FF Alega supports up to 83 different languages such as Spanish, English, Portuguese, German, French, Turkish, Italian, Polish, Kurdish (Latin), Azerbaijani (Latin), Romanian, Dutch, Greek, Hungarian, Kazakh (Latin), Serbian (Latin), Czech, Swedish, Belarusian (Latin), Croatian, Finnish, Slovak, Danish, Lithuanian, Latvian, Slovenian, Irish, Estonian, Basque, Icelandic, and Luxembourgian in Latin, Greek, and other scripts.
Please note that not all languages are available for all formats.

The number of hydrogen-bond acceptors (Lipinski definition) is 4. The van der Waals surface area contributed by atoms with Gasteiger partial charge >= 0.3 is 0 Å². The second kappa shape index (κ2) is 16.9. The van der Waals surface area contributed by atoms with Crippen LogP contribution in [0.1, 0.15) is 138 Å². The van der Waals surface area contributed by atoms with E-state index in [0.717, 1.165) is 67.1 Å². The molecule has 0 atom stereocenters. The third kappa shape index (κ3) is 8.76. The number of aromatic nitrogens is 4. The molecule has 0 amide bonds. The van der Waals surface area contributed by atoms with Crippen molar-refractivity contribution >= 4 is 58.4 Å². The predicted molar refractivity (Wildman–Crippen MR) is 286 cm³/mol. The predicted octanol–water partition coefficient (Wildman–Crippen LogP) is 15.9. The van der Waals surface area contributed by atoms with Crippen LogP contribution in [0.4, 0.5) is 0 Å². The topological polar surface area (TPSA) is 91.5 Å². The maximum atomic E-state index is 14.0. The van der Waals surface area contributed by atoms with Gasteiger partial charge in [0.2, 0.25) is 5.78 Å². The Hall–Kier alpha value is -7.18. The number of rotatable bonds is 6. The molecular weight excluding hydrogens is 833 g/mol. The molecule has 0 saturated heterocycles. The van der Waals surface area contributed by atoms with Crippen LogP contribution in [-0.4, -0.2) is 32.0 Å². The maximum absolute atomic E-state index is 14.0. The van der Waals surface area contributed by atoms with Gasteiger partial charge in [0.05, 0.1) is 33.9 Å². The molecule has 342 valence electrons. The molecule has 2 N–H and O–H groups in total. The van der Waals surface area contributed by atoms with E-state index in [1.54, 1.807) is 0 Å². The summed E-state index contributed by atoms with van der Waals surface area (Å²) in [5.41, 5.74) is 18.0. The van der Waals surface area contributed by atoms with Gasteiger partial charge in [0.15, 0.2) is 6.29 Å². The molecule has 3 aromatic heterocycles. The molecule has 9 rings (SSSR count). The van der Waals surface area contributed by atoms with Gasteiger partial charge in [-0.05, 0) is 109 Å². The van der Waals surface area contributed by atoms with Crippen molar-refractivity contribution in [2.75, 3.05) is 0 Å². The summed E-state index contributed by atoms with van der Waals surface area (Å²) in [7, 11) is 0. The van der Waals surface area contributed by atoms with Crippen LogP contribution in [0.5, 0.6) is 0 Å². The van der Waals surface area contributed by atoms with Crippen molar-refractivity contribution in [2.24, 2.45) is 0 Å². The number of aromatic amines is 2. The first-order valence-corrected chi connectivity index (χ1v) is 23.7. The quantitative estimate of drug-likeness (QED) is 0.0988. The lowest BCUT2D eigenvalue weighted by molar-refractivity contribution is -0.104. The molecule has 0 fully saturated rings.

Because of its linear nature and relative loose fit, FF Alega may be used in a variety of circumstances, producing headlines or even for setting text. When Rückel designed FF Alega, he did not consider adding a serif version. But following the typeface’s release, he experimented with the idea and decided that the effort was worthwhile. FF Alega Serif has a technical look, but is very readable. It combines well with the original sans serif face. Rückel says this about his process. “My intention was to create a face with a technical look that was still very readable and suitable for headlines and body text,” writes Siegfried Rückel. “While working on several fun faces, I suddenly discovered a form which seemed to be a good basis for a new design. This form appears in all of the FF Alega fonts, especially in the letters b, d, p, q, h, m, n, and u … as well as in most of the stroke endings and character curves. It was a challenge to find new forms for several characters. For example, the capital X looks like a pre-historic cave painting, or primitive African art. I also transferred the lower case g into a technoid form. I tested legibility using texts from pharmaceutical products, which you really must read character by character because you wouldn’t recognize the words with just a cursory glance at the text.”